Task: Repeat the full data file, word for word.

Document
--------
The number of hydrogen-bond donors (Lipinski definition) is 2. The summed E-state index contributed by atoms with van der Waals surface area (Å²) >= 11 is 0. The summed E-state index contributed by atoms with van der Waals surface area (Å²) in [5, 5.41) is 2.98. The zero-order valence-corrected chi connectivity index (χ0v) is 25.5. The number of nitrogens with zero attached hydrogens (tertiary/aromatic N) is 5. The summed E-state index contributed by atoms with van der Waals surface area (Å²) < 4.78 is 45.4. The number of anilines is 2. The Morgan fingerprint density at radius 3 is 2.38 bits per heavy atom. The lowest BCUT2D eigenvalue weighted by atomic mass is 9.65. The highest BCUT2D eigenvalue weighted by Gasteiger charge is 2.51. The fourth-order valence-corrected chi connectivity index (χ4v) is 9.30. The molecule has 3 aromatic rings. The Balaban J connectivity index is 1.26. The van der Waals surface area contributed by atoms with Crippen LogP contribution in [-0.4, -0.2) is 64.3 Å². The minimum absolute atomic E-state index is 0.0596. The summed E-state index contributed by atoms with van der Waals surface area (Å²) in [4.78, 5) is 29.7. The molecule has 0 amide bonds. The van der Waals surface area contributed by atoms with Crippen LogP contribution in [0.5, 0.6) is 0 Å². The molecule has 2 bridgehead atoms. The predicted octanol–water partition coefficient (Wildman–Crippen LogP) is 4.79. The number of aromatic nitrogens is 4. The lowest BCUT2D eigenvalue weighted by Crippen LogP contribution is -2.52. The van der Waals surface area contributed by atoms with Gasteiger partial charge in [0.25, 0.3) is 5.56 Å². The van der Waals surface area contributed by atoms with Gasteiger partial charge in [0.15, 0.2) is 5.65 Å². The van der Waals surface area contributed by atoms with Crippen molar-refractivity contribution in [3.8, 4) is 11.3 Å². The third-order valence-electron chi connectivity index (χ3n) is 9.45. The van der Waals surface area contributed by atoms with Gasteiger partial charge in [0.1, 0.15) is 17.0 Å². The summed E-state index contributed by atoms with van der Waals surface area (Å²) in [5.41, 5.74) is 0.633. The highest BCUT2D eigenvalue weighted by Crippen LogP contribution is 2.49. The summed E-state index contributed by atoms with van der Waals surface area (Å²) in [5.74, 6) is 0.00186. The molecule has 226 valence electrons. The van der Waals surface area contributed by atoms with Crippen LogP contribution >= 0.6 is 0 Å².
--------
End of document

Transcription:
The number of hydrogen-bond donors (Lipinski definition) is 2. The summed E-state index contributed by atoms with van der Waals surface area (Å²) >= 11 is 0. The summed E-state index contributed by atoms with van der Waals surface area (Å²) in [5, 5.41) is 2.98. The zero-order valence-corrected chi connectivity index (χ0v) is 25.5. The number of nitrogens with zero attached hydrogens (tertiary/aromatic N) is 5. The summed E-state index contributed by atoms with van der Waals surface area (Å²) < 4.78 is 45.4. The number of anilines is 2. The Morgan fingerprint density at radius 3 is 2.38 bits per heavy atom. The lowest BCUT2D eigenvalue weighted by atomic mass is 9.65. The highest BCUT2D eigenvalue weighted by Gasteiger charge is 2.51. The fourth-order valence-corrected chi connectivity index (χ4v) is 9.30. The molecule has 3 aromatic rings. The Balaban J connectivity index is 1.26. The van der Waals surface area contributed by atoms with Crippen LogP contribution in [-0.4, -0.2) is 64.3 Å². The minimum absolute atomic E-state index is 0.0596. The summed E-state index contributed by atoms with van der Waals surface area (Å²) in [4.78, 5) is 29.7. The molecule has 0 amide bonds. The van der Waals surface area contributed by atoms with Crippen LogP contribution in [0.5, 0.6) is 0 Å². The molecule has 2 bridgehead atoms. The predicted octanol–water partition coefficient (Wildman–Crippen LogP) is 4.79. The number of aromatic nitrogens is 4. The lowest BCUT2D eigenvalue weighted by Crippen LogP contribution is -2.52. The van der Waals surface area contributed by atoms with Gasteiger partial charge in [0.25, 0.3) is 5.56 Å². The van der Waals surface area contributed by atoms with Gasteiger partial charge in [0.15, 0.2) is 5.65 Å². The van der Waals surface area contributed by atoms with Crippen molar-refractivity contribution in [3.8, 4) is 11.3 Å². The third-order valence-electron chi connectivity index (χ3n) is 9.45. The van der Waals surface area contributed by atoms with Gasteiger partial charge in [0.1, 0.15) is 17.0 Å². The summed E-state index contributed by atoms with van der Waals surface area (Å²) in [5.41, 5.74) is 0.633. The highest BCUT2D eigenvalue weighted by Crippen LogP contribution is 2.49. The summed E-state index contributed by atoms with van der Waals surface area (Å²) in [5.74, 6) is 0.00186. The molecule has 226 valence electrons. The van der Waals surface area contributed by atoms with Crippen LogP contribution >= 0.6 is 0 Å².